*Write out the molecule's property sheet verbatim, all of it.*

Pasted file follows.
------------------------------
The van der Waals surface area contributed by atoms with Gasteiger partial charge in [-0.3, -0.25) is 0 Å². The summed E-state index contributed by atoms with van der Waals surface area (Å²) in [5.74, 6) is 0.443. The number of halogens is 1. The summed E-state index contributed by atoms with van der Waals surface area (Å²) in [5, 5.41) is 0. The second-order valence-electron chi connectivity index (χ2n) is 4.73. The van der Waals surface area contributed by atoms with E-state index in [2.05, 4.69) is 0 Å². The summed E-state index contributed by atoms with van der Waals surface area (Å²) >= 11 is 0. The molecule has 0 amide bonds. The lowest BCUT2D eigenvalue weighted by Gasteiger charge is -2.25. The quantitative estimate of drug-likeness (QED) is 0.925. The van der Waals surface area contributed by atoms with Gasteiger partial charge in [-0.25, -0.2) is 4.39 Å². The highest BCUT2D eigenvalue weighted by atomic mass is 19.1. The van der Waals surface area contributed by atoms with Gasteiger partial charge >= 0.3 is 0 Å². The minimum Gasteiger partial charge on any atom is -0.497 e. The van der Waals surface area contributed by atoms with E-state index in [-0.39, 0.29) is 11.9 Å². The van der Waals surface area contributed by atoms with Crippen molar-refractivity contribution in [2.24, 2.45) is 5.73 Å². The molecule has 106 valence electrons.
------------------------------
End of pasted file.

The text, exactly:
The van der Waals surface area contributed by atoms with Gasteiger partial charge in [-0.3, -0.25) is 0 Å². The summed E-state index contributed by atoms with van der Waals surface area (Å²) in [5.74, 6) is 0.443. The number of halogens is 1. The summed E-state index contributed by atoms with van der Waals surface area (Å²) in [5, 5.41) is 0. The second-order valence-electron chi connectivity index (χ2n) is 4.73. The van der Waals surface area contributed by atoms with E-state index in [2.05, 4.69) is 0 Å². The summed E-state index contributed by atoms with van der Waals surface area (Å²) >= 11 is 0. The molecule has 0 amide bonds. The lowest BCUT2D eigenvalue weighted by Gasteiger charge is -2.25. The quantitative estimate of drug-likeness (QED) is 0.925. The van der Waals surface area contributed by atoms with Gasteiger partial charge in [-0.25, -0.2) is 4.39 Å². The highest BCUT2D eigenvalue weighted by atomic mass is 19.1. The van der Waals surface area contributed by atoms with Gasteiger partial charge >= 0.3 is 0 Å². The minimum Gasteiger partial charge on any atom is -0.497 e. The van der Waals surface area contributed by atoms with E-state index in [-0.39, 0.29) is 11.9 Å². The van der Waals surface area contributed by atoms with Crippen molar-refractivity contribution in [2.24, 2.45) is 5.73 Å². The molecule has 106 valence electrons.